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Most of UK to be treated to dry New Year’s Eve

Simon Partridge, forecaster at the national weather service, said the outlook for Monday is overall, ‘not too bad’.

Fireworks light up the sky over the London Eye in central London (John Stillwell/PA)
Fireworks light up the sky over the London Eye in central London (John Stillwell/PA)

Most of the country will be treated to dry weather to welcome in the new year, according to a Met Office meteorologist.

Simon Partridge, forecaster at the national weather service, said the outlook for Monday is overall, “not too bad”, with the chance of some showers in some parts of the UK.

He told the Press Association: “High pressure is going to be in charge of the UK like it has been for the last week.

“It will be a little bit windy in the far north, but mostly dry.”

Some regions may experience a little rain, but temperatures will remain above freezing, Mr Partridge said.

He added: “There may be some odd spots of drizzle on the western coasts, but the places most likely to be wet for the midnight moment are Northern Ireland and western Scotland.

“There may be a little bit of light rain in the North West.

“Temperatures will generally be around three to five degrees in the east of the UK, and further west, five to seven degrees.”

Large crowds are expected to gather in London and Edinburgh as the cities herald in 2019 with big celebrations.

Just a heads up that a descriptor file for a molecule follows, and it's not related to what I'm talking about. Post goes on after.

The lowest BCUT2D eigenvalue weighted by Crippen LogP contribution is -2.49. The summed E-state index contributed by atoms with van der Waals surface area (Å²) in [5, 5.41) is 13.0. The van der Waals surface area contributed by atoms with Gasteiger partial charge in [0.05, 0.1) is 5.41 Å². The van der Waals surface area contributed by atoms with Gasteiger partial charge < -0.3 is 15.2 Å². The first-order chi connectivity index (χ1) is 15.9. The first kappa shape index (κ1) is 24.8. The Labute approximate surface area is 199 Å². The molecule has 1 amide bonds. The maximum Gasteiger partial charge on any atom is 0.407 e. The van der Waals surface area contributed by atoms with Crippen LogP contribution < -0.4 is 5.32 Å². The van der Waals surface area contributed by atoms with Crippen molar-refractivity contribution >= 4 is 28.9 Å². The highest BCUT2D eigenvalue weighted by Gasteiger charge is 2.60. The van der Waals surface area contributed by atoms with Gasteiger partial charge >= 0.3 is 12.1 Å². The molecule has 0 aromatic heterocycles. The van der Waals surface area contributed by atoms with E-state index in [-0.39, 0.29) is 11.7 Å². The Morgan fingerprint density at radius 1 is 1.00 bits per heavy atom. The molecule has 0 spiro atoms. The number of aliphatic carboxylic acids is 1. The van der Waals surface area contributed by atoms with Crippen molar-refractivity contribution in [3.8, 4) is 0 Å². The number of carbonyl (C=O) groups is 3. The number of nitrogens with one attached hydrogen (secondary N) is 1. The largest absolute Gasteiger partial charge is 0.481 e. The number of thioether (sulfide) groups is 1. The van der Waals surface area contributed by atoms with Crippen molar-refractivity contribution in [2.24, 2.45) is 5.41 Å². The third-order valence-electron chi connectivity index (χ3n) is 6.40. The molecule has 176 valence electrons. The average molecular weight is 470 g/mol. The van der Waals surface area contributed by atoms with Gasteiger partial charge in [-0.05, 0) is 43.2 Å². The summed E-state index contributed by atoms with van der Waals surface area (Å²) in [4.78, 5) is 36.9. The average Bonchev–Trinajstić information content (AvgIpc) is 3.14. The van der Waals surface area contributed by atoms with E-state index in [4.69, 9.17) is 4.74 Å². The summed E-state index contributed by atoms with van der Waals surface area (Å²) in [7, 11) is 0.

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Fireworks light up the sky in Edinburgh during the Hogmanay New Year celebrations (David Cheskin/PA)

Mr Partridge said both cities will remain chilly, but dry for the most part, with the small chance of rain in the Scottish capital.

He said: “London will be dry and cloudy, with temperatures expected to be as low as five or six degrees.

“Take a coat if you’re going to be watching the fireworks on the Thames.

“Edinburgh will be mainly dry, but there is a chance of rain; a slim chance, but there is that risk.

“It will be cloudier than London, with a westerly breeze, and temperatures of around five to seven degrees.”

Into the new year, some parts of the UK could start to feel a chill, with what Mr Partridge called “a cooler spell for the east and Northern Ireland”.

Temperatures will be “mainly about where they should be” for the time of year, but cooler compared to recent weeks and the milder weather over the festive season.

PA

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